Written by Clare Ferguson,
The events of 2016 have made it clear that citizens expect policy-makers to come up with some new ideas to meet their needs and contribute to creating a more inclusive and cohesive society through promoting new processes and relationships, innovative solutions, and thus transformation. The EU aims to address this need for innovation to improve society across sectors such as the single market, employment and social affairs, health, education, energy, environment, and research under the notion of ‘social innovation ’.
Although the definition of ‘social innovation’ is somewhat contested, policy-makers need to agree on the definitions of the issues at stake, to ensure that they are all ‘on the same page’, and policy research at EU level underpins this aim. Social innovation produces new practices, relations, and products, regardless of the policy area in which it is applied – welfare, or urban development for example – often based on active citizen participation and the subsequent increased ‘buy in’, based on five key dimensions:
- conceptual analysis of social practice;
- centring policy proposals on social demands, societal challenges and systemic changes where possible;
- analysis of available resources and capabilities and the constraints and conflicts which might require action to empower or build capacity;
- embedding good governance, networking and actors in social policies aiming at change and development;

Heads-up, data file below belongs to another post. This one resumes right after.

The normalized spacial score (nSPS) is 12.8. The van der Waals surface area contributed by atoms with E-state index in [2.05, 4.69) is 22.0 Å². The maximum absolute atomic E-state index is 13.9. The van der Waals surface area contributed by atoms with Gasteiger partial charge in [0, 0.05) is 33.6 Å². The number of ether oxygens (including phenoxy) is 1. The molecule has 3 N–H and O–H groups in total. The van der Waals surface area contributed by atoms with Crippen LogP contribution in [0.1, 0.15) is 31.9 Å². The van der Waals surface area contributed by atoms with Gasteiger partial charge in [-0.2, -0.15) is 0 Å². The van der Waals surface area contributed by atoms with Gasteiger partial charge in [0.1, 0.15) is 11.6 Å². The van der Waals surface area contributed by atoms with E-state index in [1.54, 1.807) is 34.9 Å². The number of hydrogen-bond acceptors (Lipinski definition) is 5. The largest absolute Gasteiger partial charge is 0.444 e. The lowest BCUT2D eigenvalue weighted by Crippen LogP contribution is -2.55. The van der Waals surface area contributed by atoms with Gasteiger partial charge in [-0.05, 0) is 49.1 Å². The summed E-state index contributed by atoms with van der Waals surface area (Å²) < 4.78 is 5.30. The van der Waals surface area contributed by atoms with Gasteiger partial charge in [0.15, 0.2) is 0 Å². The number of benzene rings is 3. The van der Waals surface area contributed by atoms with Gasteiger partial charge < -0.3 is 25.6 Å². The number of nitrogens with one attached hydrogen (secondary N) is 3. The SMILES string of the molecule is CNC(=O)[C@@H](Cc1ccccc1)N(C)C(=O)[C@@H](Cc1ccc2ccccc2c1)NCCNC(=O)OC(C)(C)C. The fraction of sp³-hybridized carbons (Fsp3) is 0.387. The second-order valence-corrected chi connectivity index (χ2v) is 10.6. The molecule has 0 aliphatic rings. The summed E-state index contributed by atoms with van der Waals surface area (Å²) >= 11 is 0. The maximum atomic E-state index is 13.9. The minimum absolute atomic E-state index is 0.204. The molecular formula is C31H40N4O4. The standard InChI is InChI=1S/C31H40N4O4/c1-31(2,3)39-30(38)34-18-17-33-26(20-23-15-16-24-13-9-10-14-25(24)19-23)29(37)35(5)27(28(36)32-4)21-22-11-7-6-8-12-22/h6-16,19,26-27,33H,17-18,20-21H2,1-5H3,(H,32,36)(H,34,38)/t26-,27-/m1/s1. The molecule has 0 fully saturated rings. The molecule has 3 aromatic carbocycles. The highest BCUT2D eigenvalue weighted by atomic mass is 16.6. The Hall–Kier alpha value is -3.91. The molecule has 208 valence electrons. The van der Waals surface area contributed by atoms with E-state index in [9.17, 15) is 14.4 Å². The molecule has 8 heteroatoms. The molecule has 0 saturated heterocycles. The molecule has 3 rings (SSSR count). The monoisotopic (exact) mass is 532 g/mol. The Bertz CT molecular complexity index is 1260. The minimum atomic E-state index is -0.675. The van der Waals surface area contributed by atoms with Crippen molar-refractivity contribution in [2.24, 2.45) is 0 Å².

- establishing process dynamics.
See our best visuals from 2016
In 2017, EU policies will continue to promote and fund social innovation in several sectors, such as the single market, employment and social affairs, health, education, energy, environment, and research. Several EU programmes finance social innovation in these sectors. For example, under the Employment and Social Innovation funding umbrella, one programme in particular, Progress, seeks to obtain solid analytical data on which to base EU social policies. Another, Eures, focuses on employment and encourages professional mobility, while the Microfinance Facility helps social enterprises, providing start-up finance for vulnerable groups to set up their own companies.
Developing policies and programmes that strengthen the social dimension of the European Union is one of the initiatives which the European Parliament, Council and Commission recently pledged to ‘fast track’ in 2017, giving proposals for practical policies to boost youth employment and social security coordination priority treatment in the legislative process.
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